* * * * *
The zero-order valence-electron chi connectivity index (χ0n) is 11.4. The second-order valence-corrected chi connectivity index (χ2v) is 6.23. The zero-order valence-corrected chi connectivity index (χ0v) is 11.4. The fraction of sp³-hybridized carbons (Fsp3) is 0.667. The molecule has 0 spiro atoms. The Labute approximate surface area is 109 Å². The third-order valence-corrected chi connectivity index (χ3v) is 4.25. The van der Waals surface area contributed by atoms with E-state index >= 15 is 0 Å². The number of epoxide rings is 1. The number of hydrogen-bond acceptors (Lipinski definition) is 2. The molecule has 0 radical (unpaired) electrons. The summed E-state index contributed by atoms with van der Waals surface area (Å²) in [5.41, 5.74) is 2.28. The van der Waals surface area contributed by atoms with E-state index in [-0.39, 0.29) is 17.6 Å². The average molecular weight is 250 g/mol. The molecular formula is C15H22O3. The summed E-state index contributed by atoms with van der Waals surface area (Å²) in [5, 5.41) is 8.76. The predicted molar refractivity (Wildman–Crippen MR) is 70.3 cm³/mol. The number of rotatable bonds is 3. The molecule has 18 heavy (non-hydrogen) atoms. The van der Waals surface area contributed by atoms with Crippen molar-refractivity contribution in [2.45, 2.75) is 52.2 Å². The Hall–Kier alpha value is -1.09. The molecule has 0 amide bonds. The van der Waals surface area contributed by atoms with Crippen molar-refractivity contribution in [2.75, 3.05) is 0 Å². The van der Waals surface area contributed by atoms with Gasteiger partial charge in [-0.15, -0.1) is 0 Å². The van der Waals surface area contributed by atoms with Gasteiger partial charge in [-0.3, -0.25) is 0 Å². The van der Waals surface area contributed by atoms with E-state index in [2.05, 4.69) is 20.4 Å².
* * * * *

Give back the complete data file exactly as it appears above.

The zero-order valence-electron chi connectivity index (χ0n) is 11.4. The second-order valence-corrected chi connectivity index (χ2v) is 6.23. The zero-order valence-corrected chi connectivity index (χ0v) is 11.4. The fraction of sp³-hybridized carbons (Fsp3) is 0.667. The molecule has 0 spiro atoms. The Labute approximate surface area is 109 Å². The third-order valence-corrected chi connectivity index (χ3v) is 4.25. The van der Waals surface area contributed by atoms with E-state index >= 15 is 0 Å². The number of epoxide rings is 1. The number of hydrogen-bond acceptors (Lipinski definition) is 2. The molecule has 0 radical (unpaired) electrons. The summed E-state index contributed by atoms with van der Waals surface area (Å²) in [5.41, 5.74) is 2.28. The van der Waals surface area contributed by atoms with E-state index in [-0.39, 0.29) is 17.6 Å². The average molecular weight is 250 g/mol. The molecular formula is C15H22O3. The summed E-state index contributed by atoms with van der Waals surface area (Å²) in [5, 5.41) is 8.76. The predicted molar refractivity (Wildman–Crippen MR) is 70.3 cm³/mol. The number of rotatable bonds is 3. The molecule has 18 heavy (non-hydrogen) atoms. The van der Waals surface area contributed by atoms with Crippen molar-refractivity contribution in [2.45, 2.75) is 52.2 Å². The Hall–Kier alpha value is -1.09. The molecule has 0 amide bonds. The van der Waals surface area contributed by atoms with Crippen molar-refractivity contribution in [2.75, 3.05) is 0 Å². The van der Waals surface area contributed by atoms with Gasteiger partial charge in [-0.15, -0.1) is 0 Å². The van der Waals surface area contributed by atoms with Gasteiger partial charge in [-0.3, -0.25) is 0 Å². The van der Waals surface area contributed by atoms with E-state index in [2.05, 4.69) is 20.4 Å².